The MAX to Feature Interactive Exhibits Highlighting Arts Places and People from Mississippi
When the Mississippi Arts + Entertainment Experience (The MAX) opens on April 28, 2018, in downtown Meridian, Miss., one of its missions will be to serve as the starting point connecting its guests with numerous historic cultural-arts points of interest in every area of the state. Cultural Trails, an interactive experience, will be a centerpiece of that goal.
“The Cultural Trails interactive brings attention to sites associated with Mississippi artists and entertainers by giving visitors a way to explore a set of curated recommendations across the state that are related to museum content,” said Stacey Wilson, The MAX curator of exhibitions.
The interactive consists of ten trails, each of which consists of ten arts-related sites.
Half of each trail’s sites are organized by genre – containing a blend of literary, music, art, theatre and culinary sites. The other half are organized by the five regions of Mississippi: Capital/River, Coastal, Delta, Hills, and Pines.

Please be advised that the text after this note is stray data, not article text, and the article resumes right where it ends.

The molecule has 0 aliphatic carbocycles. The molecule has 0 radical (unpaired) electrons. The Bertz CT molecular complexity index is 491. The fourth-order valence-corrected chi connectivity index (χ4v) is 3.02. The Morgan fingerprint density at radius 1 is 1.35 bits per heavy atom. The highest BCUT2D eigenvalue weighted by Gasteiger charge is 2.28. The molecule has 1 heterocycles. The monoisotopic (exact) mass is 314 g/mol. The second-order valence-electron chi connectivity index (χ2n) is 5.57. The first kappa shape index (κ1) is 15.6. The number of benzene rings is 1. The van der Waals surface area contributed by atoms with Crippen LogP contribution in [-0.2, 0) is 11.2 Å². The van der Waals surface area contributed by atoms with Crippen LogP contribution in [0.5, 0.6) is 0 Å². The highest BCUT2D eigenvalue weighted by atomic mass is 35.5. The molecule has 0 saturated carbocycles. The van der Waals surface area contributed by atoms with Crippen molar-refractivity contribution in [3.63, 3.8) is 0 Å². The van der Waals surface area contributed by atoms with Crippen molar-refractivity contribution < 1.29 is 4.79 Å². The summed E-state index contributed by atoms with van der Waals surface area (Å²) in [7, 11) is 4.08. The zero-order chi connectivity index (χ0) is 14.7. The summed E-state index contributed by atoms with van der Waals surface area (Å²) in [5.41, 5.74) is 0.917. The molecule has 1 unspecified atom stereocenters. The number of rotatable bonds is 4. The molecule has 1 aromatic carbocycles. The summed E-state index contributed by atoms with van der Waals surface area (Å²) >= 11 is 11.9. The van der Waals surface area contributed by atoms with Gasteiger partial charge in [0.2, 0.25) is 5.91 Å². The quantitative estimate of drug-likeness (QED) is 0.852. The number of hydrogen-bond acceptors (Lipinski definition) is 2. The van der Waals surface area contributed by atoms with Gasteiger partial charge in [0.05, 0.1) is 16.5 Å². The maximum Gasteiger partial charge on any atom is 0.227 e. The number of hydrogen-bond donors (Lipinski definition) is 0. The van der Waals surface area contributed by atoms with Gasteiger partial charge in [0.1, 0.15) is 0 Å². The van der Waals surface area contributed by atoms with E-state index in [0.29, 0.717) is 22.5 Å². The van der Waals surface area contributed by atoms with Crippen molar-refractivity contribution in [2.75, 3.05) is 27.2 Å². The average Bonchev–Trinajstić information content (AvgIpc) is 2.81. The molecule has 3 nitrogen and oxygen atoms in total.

Trails organized by genre will highlight Literary Legends, Musicians, the Arts, Theatres, and Culinary treasures.
MAX guests will choose two of the ten trails; itineraries will be emailed to them and accessed via a mobile-friendly website for free. Guests can also print optional souvenir maps for $1 in the museum’s gift shop.
The art of storytelling
Three listening stations are another of The MAX’s cultural-history exhibits that will draw museum guests deeper into the rich, fascinating history of creativity and the arts in Mississippi. At each station, guests may sit and listen to a curated collection of audio stories from their choice of either the Craftsmen’s Guild of Mississippi, Thacker Mountain Radio or the Mississippi Art Commission.
Both the listening stations and the Cultural Trails interactive are housed in the John & Beth Clay People and Places gallery at The MAX.
“The intent of the People and Places gallery is to highlight artists and institutions that have helped put Mississippi on the map,” said Wilson. “Artists and their environments – in which they live, work, and inspire one another – are front and center.”